Hence it will be important to follow a long term, sustainable and judicious use of the abundant natural resources of this unique ecosystem. The economic priorities should not completely erode the importance of conserving big parts of this pristine habitat and centre of global biodiversity hotspot representing numerous avian species inhabiting this region.  It will be important to apply the principle of eco-sociology in regulating economic opportunities along with environmental conservation simultaneously. There will be certainly some major irreversible and negative impacts on the local ecosystem; however, care must be taken to minimize the losses to the best of the ability to reduce impact on the local wildlife and avian populations. If the wheel of economic development goes out of gear and the conservation priorities get derailed the economic as well as ecological future of this region could be significantly impacted. All the stakeholders in this process need to make cautious move while following a strict principle of stringent monitoring and surveillance at every step of the proposed economic development in an extremely fragile eco-region.

Fig 4. The diversity of avian species and ecosystems from NE India

Fig 5. Rapid urbanization and anthropogenic developmental and economic activities has the potential to impact the sensitive local ecosystem and the local avifauna.

Photo credits: Saikat Kumar Basu, Rahul Ray, Manorma Sharma & Manikankana Dasgupta

The Chupi Wetland: A Biodiversity Hotspot from West Bengal, Eastern India

February 3, 2015 by  
Filed under Features

Biodiversity constitutes an important aspect of global wildlife resources. It is important to note that major global biodiversity hotspots are located in developing and under developed nations scattered across different continents. Unfortunately, the socio-economic conditions in these poor but natural resource-rich nations along with their nascent human population, lack of employment opportunities, political unrest and related anthropogenic pressures have serious impacts on local biodiversity. Rapid habitat loss and habitat fragmentation of various species, poaching, illegal wildlife and pet trade on exotic species, illegal harvesting of wildlife and rare plants for non-judicious pharmaceutical and allied industries, extensive grazing in restricted forest areas by local livestock and ranch animals, forest fires, illegal human encroachments into forested areas, extension of industrial and agricultural hubs into virgin forests are gradually destroying the extremely fragile local ecosystem and highly endangered biodiversity. It is, therefore, extremely essential to call for the attention of the academics, researchers, wildlife and nature enthusiasts as well as the commonalty towards global challenges of biodiversity conservation. India being a country rich in biodiversity has a major stake in the global biodiversity conservation. We all need to work passionately in raising awareness and establishing a common platform to work for global biodiversity conservation to the best of our ability.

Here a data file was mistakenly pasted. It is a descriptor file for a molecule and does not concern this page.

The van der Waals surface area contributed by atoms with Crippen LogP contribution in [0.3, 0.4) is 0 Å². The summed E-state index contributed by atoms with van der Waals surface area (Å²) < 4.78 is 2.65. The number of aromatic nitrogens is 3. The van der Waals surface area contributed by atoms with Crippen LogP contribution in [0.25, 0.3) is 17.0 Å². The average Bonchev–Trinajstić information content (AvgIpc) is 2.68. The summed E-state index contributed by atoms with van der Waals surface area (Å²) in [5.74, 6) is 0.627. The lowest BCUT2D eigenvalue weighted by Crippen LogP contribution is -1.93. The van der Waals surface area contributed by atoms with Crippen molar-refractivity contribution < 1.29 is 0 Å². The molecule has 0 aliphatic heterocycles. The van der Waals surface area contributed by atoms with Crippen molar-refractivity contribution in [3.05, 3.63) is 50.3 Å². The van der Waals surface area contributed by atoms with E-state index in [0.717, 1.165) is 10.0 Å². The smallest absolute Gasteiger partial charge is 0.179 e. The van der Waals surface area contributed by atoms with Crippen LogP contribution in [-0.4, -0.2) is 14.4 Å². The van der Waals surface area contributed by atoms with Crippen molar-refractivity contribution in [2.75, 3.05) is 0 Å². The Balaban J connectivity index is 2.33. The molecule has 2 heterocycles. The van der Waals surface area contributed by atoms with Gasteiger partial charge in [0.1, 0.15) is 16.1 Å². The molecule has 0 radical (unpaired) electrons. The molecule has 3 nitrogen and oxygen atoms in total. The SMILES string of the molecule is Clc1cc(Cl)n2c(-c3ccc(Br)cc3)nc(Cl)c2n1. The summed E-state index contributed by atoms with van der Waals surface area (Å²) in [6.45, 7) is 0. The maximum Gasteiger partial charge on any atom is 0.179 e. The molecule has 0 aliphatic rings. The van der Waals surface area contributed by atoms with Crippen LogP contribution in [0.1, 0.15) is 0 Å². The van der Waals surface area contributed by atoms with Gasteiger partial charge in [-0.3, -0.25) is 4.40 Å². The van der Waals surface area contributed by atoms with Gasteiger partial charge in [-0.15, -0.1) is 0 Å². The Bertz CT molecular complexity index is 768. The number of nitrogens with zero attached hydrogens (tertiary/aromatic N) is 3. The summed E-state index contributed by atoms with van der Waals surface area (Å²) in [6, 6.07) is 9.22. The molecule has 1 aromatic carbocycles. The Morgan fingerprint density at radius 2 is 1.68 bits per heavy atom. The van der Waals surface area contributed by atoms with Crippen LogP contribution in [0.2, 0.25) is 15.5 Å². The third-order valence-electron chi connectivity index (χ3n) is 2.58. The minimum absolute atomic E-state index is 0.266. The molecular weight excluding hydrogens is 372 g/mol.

Since 1974, every year United Nations Environment Program (UNEP) declares a message about specific environmental issues to the people on 5th June observed as ‘World Environment Day`. The prime concern behind such messages is to make aware people about various environmental crises of earth and to act accordingly to save this only living planet. UNEP, in 2010, gives us the message –‘Many Species, One Planet, One Future’ to save the endangered and threatened species of wildlife and plants. Extinction of species is a natural process. Now, scientific evidences reveal that the current rate of extinction is not only alarming but much higher than natural and even any past rate throughout geological time scale. In every twenty minutes one species is now lost forever from this planet. Ecologists strongly indicate higher rate of habitat loss is the predominant force driving this alarming rate of species extinction.